Utah Senate President Wayne Niederhauser isn’t playing around when it comes to attendance at the anticipated Dec. 3 special session on medical cannabis.

In fact, he’s even prepared to send the Senate sergeant-at-arms to track down any truant lawmakers.

“As Senate President, I can compel attendance of absent senators,” he wrote in a Thursday email to his colleagues. “While I don’t believe that will be necessary in this case, due to the importance of the special session, I will not hesitate to order the sergeant-at-arms to find and ensure your attendance.”

Filling seats in the 29-member Senate is especially important in this case because Niederhauser and others want the draft medical marijuana bill to take effect as soon as it’s signed. That can only happen if the legislation passes by a two-thirds majority, the Senate president wrote.

The proposed bill is designed to supplant Proposition 2, the medical marijuana initiative that voters approved earlier this month. State leaders, The Church of Jesus Christ of Latter-day Saints and the Utah Medical Association opposed the ballot initiative but coalesced around the drafted Utah Medical Cannabis Act.

Niederhauser’s email was released Friday evening by attorney Rocky Anderson, a former Salt Lake City mayor who’s exploring legal action to protect Prop 2. Anderson, representing ballot initiative supporters, on Thursday put state leaders and others on notice of a potential challenge and decried the LDS Church’s influence in the policy debate over marijuana.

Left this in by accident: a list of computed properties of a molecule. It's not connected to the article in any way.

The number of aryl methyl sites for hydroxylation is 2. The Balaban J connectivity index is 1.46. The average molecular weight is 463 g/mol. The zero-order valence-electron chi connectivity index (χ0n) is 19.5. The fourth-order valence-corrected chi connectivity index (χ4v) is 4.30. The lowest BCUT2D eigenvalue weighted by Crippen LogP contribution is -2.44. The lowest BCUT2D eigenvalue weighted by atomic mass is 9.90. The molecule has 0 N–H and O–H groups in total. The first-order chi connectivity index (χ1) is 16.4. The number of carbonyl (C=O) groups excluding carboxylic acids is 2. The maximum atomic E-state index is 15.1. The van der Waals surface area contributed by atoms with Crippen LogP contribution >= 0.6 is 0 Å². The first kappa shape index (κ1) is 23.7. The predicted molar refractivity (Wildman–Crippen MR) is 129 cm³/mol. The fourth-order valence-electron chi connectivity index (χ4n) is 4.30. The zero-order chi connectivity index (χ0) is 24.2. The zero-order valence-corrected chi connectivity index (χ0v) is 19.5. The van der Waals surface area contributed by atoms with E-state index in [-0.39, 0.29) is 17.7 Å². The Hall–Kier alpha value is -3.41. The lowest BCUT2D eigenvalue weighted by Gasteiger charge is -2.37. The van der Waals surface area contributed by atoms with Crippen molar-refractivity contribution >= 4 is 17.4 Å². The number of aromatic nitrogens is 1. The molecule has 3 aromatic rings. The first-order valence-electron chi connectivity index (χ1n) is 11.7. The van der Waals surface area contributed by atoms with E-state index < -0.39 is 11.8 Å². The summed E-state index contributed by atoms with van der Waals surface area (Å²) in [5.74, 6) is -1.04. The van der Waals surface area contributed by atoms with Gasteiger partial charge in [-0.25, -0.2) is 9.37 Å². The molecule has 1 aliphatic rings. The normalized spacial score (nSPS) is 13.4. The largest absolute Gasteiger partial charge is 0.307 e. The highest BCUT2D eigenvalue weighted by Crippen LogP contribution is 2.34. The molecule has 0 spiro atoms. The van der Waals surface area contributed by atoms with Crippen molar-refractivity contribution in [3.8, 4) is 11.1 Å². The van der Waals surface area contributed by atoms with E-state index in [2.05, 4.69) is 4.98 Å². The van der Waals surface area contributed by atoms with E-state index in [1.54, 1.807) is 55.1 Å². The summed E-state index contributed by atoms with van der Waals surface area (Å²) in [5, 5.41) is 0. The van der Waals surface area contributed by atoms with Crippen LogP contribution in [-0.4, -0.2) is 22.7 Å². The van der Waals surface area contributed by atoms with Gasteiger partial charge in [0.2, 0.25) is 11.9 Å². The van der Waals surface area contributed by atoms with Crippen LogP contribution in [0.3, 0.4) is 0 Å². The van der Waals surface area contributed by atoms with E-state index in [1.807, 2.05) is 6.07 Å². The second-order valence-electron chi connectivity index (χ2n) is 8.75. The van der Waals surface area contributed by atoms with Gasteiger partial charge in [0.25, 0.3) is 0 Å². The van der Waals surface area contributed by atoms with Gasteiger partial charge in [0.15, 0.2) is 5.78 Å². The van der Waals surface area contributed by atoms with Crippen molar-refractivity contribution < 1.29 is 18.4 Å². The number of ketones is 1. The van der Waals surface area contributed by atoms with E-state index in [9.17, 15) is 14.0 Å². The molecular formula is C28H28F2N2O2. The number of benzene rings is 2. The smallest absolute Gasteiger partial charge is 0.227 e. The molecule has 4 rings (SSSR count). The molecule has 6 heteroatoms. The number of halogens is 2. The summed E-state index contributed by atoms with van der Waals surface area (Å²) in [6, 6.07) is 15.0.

Niederhauser’s email illustrates a desperation to appease the church and muscle through the bill replacing Prop 2, Anderson wrote in a Friday statement.

“The threat to arrest and force state senators to attend a special session of the Legislature to undermine the popular passage of Proposition 2 will be viewed throughout future history as a blatant power-grab by The Church of Jesus Christ of Latter-day Saints” and its allies in the Legislature, Anderson wrote.

Mark Thomas, Utah Senate chief of staff, confirmed the legitimacy of the email circulated by Anderson and said Niederhauser is simply trying to maximize attendance for a particularly significant decision.

“We wanted to make sure [senators] know this is their legislative duty,” Thomas said.

Critics of Prop 2, which becomes law Dec. 1, want to amend it quickly because of its affirmative defense provision, a measure that offers certain patients legal protection if they’re caught with marijuana. Some have argued the defense provision is too broadly written and would create de facto legalization of recreational use. (Prop 2 supporters contest this.)

The proposed bill also has an affirmative defense provision, but it’s more restricted.